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An integral part of learning the Alexander Technique is to practise this resting balancing state. In semi-supine we are encouraging the back muscles to coordinate so that deeply held tensions can start to let go.

The intervertebral disks in our spine are subject to pressure during the day as our body weight pushes down. Cartilage and fluid in the disks are squeezed out into surrounding body tissues, as a result our stature shortens.

When the pressure on the disks is taken away, the disks have the ability to reabsorb fluids so, lying down in semi-supine actively helps the spine to plump up again.

Click to hear my audio guide to practising semi-supine floor work.

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It’s going to take a while to change all the low level letterboxes already in existence so, in the meantime posties could adopt some of the Alexander Technique advice on how to bend correctly.

There are many posturally balanced positions that we can learn in order to use ourselves in an efficient, organised way, bending following the advice of the “Alexander Technique Monkey” is one of them.

At first glance, it might look like Health&Safety bending recommendation, however the Alexander Technique teaches us to pay particular attention to the neck-head connection where tension is usually stored.

We are asked to release that tension before the bending starts. It takes two seconds but the benefits are immense. Here are the stages:

  1. First thought, let go of the neck, this automatically releases the head on top of the spine that can then lengthen upwards from the tailbone
  2. Place your feet about shoulder width apart so that you can bend at your knees without jamming your hips
  3. Soften the back of the knees and bend in line with the toes, flex the ankles
  4. Let your pelvis come back and tilt the torso forward pivoting from the hip joints
  5. Let go of the neck again before pushing the mail in the letterbox

You may want to practice this five times before your run. You should see the benefits in a short time.

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Alexander Technique for Embodied Mindfulness: My new course

January 20, 2019

A four-week evening course on Tuesdays 7:30-8:30pm February 5th-26th at Bloomsbury Alexander Centre This course is designed to convey mindfulness practices based on core Alexander Technique principles. The Technique is a mind-body strategy to wellbeing that helps us change the way we experience everyday life. When we are fully present in mind and body we […]

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“An Introduction to Alexander Technique for Mammographers”: Course I am running in London

June 24, 2018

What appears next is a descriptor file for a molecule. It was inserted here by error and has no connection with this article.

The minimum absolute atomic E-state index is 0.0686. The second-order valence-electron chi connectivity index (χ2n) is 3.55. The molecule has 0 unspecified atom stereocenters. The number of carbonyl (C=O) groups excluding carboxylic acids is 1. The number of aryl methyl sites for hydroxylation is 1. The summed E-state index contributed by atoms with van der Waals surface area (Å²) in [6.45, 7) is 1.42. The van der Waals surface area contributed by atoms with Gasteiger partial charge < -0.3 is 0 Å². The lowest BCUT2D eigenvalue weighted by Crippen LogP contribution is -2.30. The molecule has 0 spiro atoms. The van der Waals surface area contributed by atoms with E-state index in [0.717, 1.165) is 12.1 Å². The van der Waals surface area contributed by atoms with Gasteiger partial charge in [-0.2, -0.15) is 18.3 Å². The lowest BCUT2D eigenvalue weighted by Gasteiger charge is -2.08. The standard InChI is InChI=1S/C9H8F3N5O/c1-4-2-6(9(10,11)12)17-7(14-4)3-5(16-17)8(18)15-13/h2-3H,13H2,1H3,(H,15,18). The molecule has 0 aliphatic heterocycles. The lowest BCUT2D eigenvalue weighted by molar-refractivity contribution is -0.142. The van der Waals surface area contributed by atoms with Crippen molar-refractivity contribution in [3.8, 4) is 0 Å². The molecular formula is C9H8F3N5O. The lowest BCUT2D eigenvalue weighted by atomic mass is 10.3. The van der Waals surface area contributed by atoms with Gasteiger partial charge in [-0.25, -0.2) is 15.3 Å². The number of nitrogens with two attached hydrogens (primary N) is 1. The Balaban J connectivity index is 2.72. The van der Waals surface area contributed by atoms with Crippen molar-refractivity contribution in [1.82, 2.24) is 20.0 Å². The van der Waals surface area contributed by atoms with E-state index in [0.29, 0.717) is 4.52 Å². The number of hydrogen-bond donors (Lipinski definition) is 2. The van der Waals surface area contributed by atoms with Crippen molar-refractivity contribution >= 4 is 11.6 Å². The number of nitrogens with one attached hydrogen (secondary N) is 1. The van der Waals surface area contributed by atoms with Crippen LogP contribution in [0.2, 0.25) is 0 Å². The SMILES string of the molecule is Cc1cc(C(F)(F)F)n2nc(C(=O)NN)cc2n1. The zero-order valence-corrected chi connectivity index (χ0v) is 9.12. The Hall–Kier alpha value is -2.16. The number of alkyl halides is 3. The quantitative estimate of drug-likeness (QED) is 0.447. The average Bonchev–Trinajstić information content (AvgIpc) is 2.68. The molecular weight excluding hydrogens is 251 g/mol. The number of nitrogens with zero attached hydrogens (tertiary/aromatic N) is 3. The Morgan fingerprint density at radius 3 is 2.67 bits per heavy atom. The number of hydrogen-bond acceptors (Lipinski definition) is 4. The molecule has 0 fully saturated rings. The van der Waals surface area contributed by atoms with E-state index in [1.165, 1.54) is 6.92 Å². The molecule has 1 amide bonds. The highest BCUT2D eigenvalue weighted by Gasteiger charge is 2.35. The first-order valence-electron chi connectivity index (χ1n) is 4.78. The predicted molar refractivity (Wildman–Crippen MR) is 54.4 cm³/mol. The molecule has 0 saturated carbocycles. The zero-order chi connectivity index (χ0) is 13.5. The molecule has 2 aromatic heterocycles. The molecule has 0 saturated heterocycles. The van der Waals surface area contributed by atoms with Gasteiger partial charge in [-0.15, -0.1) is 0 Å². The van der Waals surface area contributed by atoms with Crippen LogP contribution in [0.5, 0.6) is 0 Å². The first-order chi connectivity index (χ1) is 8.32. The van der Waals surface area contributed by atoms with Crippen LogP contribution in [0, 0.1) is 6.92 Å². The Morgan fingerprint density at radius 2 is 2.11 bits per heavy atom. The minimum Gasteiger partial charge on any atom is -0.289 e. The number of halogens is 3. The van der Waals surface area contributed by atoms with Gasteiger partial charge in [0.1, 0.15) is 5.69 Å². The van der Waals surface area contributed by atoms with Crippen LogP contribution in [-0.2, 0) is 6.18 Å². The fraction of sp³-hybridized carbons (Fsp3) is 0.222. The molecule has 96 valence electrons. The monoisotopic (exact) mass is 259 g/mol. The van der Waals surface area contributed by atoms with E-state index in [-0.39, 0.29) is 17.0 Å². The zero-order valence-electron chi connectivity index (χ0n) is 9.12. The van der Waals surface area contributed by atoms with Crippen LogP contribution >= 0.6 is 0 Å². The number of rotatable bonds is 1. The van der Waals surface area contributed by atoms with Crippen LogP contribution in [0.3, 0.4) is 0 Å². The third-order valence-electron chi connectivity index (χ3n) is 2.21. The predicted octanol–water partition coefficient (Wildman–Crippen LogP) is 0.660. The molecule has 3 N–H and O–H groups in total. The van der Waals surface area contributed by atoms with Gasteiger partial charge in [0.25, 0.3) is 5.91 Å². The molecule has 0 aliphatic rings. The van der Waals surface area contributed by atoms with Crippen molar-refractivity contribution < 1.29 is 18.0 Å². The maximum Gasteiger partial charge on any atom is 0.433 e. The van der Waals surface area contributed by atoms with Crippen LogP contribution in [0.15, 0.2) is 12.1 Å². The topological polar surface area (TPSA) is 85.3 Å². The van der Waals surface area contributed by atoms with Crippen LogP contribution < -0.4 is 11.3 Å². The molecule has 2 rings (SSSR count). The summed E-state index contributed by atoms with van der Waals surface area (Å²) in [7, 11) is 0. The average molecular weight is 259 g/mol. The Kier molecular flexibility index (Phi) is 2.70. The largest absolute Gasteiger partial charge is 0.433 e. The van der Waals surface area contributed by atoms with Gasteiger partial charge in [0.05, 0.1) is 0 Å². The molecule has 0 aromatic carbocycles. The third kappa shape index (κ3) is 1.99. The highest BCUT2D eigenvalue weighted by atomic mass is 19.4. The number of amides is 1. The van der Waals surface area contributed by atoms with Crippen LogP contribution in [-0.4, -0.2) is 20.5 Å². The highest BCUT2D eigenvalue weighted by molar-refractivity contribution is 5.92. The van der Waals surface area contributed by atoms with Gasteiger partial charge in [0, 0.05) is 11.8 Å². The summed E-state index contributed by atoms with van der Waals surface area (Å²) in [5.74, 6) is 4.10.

I have been running these workshops for the Society of Radiographers since 2010. The latest took place on 7th June 2018. These interactive practical workshops are an introduction to the Alexander Technique as an educational training programme and specifically its application to working as a mammographer. The Technique is a practical method which involves the participants taking […]

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Alexander Technique for Parkinson’s: an Inspiring Workshop In London

February 16, 2018

Recently, I took part in a very interesting weekend training workshop focused on how people with Parkinson’s and their carers can benefit from the Alexander Technique. The workshop highlighted the potential of how the Technique’s direct work with the cognitive functions can teach people living with Parkinson’s to undertake daily activities with greater confidence and […]

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Explaining the Alexander Technique to clinicians and scientists: a very useful presentation

January 15, 2018

In late 2017, I attended an inspiring presentation (organised by HITE at UCL in London) given by Alison Loram and Ian Loram–“Mechanisms of sensorimotor control relevant to the Alexander Technique”. Particularly interesting to me was the scientific focus on the importance of the neck as a key factor in sensing and controlling motor response in […]

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Parkinson’s and Alexander Technique: New NICE guidelines

August 26, 2017

In July 2017, NICE (the National Institute for Health and Care Excellence) published updated guidelines concerning ‘Non-pharmacological management of motor and non-motor symptoms’. The guidelines state: ‘1.7.4 Consider the Alexander Technique for people with Parkinson’s disease who are experiencing balance or motor function problems.’   

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Neck pain and Alexander Technique: New study

June 3, 2017

A new study in collaboration with the Society of Teachers of the Alexander Technique published in the prestigious Annals of Internal Medicine demonstrates what has been known all along by Alexander Technique teachers: that improving the way we go about our daily activities can relieve a pain in the neck.

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Alexander Technique on the BBC

June 3, 2017

The potential of the Alexander Technique played a starring role in the BBC’s latest series of ‘Doctor in the House’ recently, when the doctor sought the advice of a practitioner of the Technique to help improve the posture of a Paralympian troubled by debilitating pain that was beginning to seriously compromise his sporting performance and […]

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Parkinson’s and the Alexander Technique

June 3, 2017

Here is a very interesting short clip about how the Technique can help with Parkinson’s.

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